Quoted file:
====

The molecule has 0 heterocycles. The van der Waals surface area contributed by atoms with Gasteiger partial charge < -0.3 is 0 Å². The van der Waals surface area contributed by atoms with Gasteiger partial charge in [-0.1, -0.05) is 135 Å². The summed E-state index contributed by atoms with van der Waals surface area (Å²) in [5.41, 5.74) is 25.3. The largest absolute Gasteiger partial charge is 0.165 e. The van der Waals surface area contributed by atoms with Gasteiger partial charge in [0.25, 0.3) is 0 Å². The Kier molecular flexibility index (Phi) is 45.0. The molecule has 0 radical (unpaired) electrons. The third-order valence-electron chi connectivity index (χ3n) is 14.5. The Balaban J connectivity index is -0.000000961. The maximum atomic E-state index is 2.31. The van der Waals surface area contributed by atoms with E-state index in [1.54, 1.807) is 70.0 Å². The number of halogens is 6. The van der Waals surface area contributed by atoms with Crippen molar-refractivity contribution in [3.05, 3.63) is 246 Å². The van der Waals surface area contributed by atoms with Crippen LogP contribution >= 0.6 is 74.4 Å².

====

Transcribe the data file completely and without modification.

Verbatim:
The molecule has 0 heterocycles. The van der Waals surface area contributed by atoms with Gasteiger partial charge < -0.3 is 0 Å². The van der Waals surface area contributed by atoms with Gasteiger partial charge in [-0.1, -0.05) is 135 Å². The summed E-state index contributed by atoms with van der Waals surface area (Å²) in [5.41, 5.74) is 25.3. The largest absolute Gasteiger partial charge is 0.165 e. The van der Waals surface area contributed by atoms with Gasteiger partial charge in [0.25, 0.3) is 0 Å². The Kier molecular flexibility index (Phi) is 45.0. The molecule has 0 radical (unpaired) electrons. The third-order valence-electron chi connectivity index (χ3n) is 14.5. The Balaban J connectivity index is -0.000000961. The maximum atomic E-state index is 2.31. The van der Waals surface area contributed by atoms with E-state index in [1.54, 1.807) is 70.0 Å². The number of halogens is 6. The van der Waals surface area contributed by atoms with Crippen molar-refractivity contribution in [3.05, 3.63) is 246 Å². The van der Waals surface area contributed by atoms with Crippen LogP contribution >= 0.6 is 74.4 Å².